Fog On Bray Head
I've been climbing the Head again, partly because I can let the collie off the lead up there, unlike the on the farm roads round Kilruddery, where I've been told off a few times now. I almost always go the same route, not the main one, whose steps begin just outside the car park, but the one that you can reach by walking to the end of the field (what I think of as the dog-walkers' field) that rises steeply from the car park and stretches to the far end of the woods on the Head. When you get to the end of the field you simply go left, into the woods, and follow the path uphill. It's about 25 minutes of stiff walking to the cross on the summit, and there are a couple of places where you emerge in lovely little clearings among rocks and gorse, and can see over the prom and the beach far below, right out, beyond Dalkey Island, to the other end of this pincer-landmass, Howth Head.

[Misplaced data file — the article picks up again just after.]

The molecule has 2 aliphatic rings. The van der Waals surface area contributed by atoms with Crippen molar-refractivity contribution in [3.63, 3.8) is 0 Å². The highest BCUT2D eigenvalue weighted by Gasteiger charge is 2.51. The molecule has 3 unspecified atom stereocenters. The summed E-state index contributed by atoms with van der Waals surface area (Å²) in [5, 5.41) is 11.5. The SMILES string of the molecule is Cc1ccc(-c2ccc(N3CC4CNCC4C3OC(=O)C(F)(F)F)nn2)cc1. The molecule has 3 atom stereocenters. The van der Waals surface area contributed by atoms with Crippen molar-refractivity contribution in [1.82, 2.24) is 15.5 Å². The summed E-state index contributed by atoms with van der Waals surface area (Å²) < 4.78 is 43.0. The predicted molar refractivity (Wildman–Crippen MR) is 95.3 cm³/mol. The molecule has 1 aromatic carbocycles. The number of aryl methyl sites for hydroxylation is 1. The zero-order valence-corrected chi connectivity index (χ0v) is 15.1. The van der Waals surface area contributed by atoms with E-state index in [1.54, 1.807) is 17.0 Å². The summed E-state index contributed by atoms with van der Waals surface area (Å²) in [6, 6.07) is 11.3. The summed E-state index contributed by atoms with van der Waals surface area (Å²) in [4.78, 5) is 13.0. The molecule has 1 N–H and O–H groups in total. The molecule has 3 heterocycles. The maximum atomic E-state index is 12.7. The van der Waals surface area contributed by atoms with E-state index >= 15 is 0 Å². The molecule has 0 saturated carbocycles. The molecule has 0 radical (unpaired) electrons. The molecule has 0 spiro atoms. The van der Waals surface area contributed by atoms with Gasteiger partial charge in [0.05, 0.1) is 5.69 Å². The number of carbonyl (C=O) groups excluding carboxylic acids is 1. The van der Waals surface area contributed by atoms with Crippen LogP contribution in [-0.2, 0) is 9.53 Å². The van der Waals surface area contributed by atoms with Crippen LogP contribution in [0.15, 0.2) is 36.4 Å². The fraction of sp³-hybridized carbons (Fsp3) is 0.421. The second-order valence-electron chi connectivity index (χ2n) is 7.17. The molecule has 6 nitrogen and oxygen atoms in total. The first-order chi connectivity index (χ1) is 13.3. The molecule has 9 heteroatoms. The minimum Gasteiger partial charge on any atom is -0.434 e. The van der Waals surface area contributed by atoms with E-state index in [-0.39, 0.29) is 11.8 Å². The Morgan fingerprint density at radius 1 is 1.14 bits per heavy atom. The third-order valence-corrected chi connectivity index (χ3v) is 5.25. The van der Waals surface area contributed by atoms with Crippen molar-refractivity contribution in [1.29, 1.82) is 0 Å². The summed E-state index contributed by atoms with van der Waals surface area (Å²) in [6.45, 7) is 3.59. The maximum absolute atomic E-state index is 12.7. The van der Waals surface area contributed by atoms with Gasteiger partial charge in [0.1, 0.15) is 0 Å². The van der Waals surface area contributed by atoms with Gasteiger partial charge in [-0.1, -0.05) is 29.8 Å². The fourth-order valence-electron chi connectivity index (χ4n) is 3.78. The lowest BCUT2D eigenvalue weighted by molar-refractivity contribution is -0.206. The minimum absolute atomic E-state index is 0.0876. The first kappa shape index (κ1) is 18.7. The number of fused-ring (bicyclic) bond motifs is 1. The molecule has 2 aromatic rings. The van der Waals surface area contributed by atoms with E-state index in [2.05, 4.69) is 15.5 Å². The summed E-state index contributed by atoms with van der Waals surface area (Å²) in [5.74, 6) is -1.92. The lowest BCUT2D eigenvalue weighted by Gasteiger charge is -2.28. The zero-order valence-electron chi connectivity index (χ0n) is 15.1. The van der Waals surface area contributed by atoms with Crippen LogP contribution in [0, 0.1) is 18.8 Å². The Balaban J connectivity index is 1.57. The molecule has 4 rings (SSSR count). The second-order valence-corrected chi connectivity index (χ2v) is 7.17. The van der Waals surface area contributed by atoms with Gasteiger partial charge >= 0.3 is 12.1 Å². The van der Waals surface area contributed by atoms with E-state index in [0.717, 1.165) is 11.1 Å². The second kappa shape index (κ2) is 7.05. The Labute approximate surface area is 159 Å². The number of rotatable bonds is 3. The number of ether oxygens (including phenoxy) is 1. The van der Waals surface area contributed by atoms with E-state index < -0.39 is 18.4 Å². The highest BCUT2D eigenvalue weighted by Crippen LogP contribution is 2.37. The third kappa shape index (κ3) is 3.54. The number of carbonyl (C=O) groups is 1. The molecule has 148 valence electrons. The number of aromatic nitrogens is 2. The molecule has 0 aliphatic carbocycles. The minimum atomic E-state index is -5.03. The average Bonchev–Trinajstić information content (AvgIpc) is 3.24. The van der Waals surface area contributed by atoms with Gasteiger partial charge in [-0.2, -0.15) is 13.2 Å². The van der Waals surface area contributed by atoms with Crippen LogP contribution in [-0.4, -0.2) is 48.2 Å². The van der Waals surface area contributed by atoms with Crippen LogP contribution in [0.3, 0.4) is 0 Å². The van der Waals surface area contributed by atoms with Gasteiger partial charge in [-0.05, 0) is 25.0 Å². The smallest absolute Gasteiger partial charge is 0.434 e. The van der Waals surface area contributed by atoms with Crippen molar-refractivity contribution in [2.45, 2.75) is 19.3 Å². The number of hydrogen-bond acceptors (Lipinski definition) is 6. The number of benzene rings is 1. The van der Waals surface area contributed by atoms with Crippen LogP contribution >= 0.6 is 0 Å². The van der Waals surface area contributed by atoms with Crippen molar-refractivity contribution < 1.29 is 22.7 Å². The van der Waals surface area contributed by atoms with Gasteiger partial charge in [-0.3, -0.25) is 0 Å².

Unless the weather is terrible, there are always a few climbers, teenagers, couples, or older dog walkers, etc.
It was pleasantly warm, if quite clammy. If this were a normal August, there would have been far more people up here, despite the dense fog that drew a blind on the panoramic views from Howth to the Wicklow and Dublin Mountains.
So the grey wave of the pandemic reaches us, and separates us farther. We are more likely to turn into ourselves, like the two single people in the picture, one looking at the blanked-out view, the other deep in his book.
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